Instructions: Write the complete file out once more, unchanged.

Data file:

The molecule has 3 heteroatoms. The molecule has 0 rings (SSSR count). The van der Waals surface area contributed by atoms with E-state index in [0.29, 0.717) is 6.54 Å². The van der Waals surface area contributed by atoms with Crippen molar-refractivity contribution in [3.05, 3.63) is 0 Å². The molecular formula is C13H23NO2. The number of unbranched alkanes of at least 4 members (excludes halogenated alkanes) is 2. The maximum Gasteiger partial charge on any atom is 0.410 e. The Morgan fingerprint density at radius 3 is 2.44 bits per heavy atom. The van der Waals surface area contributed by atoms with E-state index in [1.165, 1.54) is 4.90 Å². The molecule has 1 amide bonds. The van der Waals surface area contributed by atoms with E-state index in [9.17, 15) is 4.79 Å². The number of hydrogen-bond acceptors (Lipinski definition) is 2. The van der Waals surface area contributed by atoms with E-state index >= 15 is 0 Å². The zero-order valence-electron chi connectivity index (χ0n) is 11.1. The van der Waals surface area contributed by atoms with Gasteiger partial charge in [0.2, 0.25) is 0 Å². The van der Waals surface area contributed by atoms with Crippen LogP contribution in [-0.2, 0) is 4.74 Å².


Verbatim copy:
The molecule has 3 heteroatoms. The molecule has 0 rings (SSSR count). The van der Waals surface area contributed by atoms with E-state index in [0.29, 0.717) is 6.54 Å². The van der Waals surface area contributed by atoms with Crippen molar-refractivity contribution in [3.05, 3.63) is 0 Å². The molecular formula is C13H23NO2. The number of unbranched alkanes of at least 4 members (excludes halogenated alkanes) is 2. The maximum Gasteiger partial charge on any atom is 0.410 e. The Morgan fingerprint density at radius 3 is 2.44 bits per heavy atom. The van der Waals surface area contributed by atoms with E-state index in [1.165, 1.54) is 4.90 Å². The molecule has 1 amide bonds. The van der Waals surface area contributed by atoms with E-state index in [9.17, 15) is 4.79 Å². The number of hydrogen-bond acceptors (Lipinski definition) is 2. The van der Waals surface area contributed by atoms with E-state index >= 15 is 0 Å². The zero-order valence-electron chi connectivity index (χ0n) is 11.1. The van der Waals surface area contributed by atoms with Gasteiger partial charge in [0.2, 0.25) is 0 Å². The van der Waals surface area contributed by atoms with Crippen LogP contribution in [-0.2, 0) is 4.74 Å².